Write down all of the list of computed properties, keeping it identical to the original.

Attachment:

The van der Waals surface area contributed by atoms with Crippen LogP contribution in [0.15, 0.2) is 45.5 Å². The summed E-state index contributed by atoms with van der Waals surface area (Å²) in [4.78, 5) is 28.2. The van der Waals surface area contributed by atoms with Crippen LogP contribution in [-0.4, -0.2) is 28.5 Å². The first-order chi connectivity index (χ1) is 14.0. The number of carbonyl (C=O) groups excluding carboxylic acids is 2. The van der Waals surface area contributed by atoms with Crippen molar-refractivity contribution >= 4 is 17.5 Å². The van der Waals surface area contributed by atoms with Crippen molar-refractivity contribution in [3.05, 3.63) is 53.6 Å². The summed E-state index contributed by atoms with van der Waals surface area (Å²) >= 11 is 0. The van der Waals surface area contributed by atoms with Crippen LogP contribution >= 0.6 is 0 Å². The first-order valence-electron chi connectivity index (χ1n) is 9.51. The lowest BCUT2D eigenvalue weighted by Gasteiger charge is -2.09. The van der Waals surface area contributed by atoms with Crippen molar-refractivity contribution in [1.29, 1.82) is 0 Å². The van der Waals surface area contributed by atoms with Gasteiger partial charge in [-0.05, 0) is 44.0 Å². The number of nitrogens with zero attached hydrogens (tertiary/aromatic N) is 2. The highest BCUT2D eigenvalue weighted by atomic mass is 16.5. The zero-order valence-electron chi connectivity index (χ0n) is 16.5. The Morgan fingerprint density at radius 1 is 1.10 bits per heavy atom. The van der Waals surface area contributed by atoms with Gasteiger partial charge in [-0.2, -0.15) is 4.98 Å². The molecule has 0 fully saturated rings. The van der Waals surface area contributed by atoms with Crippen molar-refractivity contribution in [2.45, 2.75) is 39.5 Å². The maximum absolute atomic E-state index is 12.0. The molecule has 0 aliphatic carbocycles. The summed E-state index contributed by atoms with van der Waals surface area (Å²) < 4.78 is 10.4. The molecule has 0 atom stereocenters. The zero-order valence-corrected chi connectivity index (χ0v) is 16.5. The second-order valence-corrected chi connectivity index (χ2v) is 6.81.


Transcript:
The van der Waals surface area contributed by atoms with Crippen LogP contribution in [0.15, 0.2) is 45.5 Å². The summed E-state index contributed by atoms with van der Waals surface area (Å²) in [4.78, 5) is 28.2. The van der Waals surface area contributed by atoms with Crippen LogP contribution in [-0.4, -0.2) is 28.5 Å². The first-order chi connectivity index (χ1) is 14.0. The number of carbonyl (C=O) groups excluding carboxylic acids is 2. The van der Waals surface area contributed by atoms with Crippen molar-refractivity contribution >= 4 is 17.5 Å². The van der Waals surface area contributed by atoms with Crippen molar-refractivity contribution in [3.05, 3.63) is 53.6 Å². The summed E-state index contributed by atoms with van der Waals surface area (Å²) >= 11 is 0. The van der Waals surface area contributed by atoms with Crippen LogP contribution >= 0.6 is 0 Å². The first-order valence-electron chi connectivity index (χ1n) is 9.51. The lowest BCUT2D eigenvalue weighted by Gasteiger charge is -2.09. The van der Waals surface area contributed by atoms with Crippen molar-refractivity contribution in [1.29, 1.82) is 0 Å². The van der Waals surface area contributed by atoms with Gasteiger partial charge in [-0.05, 0) is 44.0 Å². The number of nitrogens with zero attached hydrogens (tertiary/aromatic N) is 2. The highest BCUT2D eigenvalue weighted by atomic mass is 16.5. The zero-order valence-electron chi connectivity index (χ0n) is 16.5. The Morgan fingerprint density at radius 1 is 1.10 bits per heavy atom. The van der Waals surface area contributed by atoms with Gasteiger partial charge in [-0.2, -0.15) is 4.98 Å². The molecule has 0 fully saturated rings. The van der Waals surface area contributed by atoms with Crippen molar-refractivity contribution in [2.45, 2.75) is 39.5 Å². The maximum absolute atomic E-state index is 12.0. The molecule has 0 aliphatic carbocycles. The summed E-state index contributed by atoms with van der Waals surface area (Å²) < 4.78 is 10.4. The molecule has 0 atom stereocenters. The zero-order valence-corrected chi connectivity index (χ0v) is 16.5. The second-order valence-corrected chi connectivity index (χ2v) is 6.81.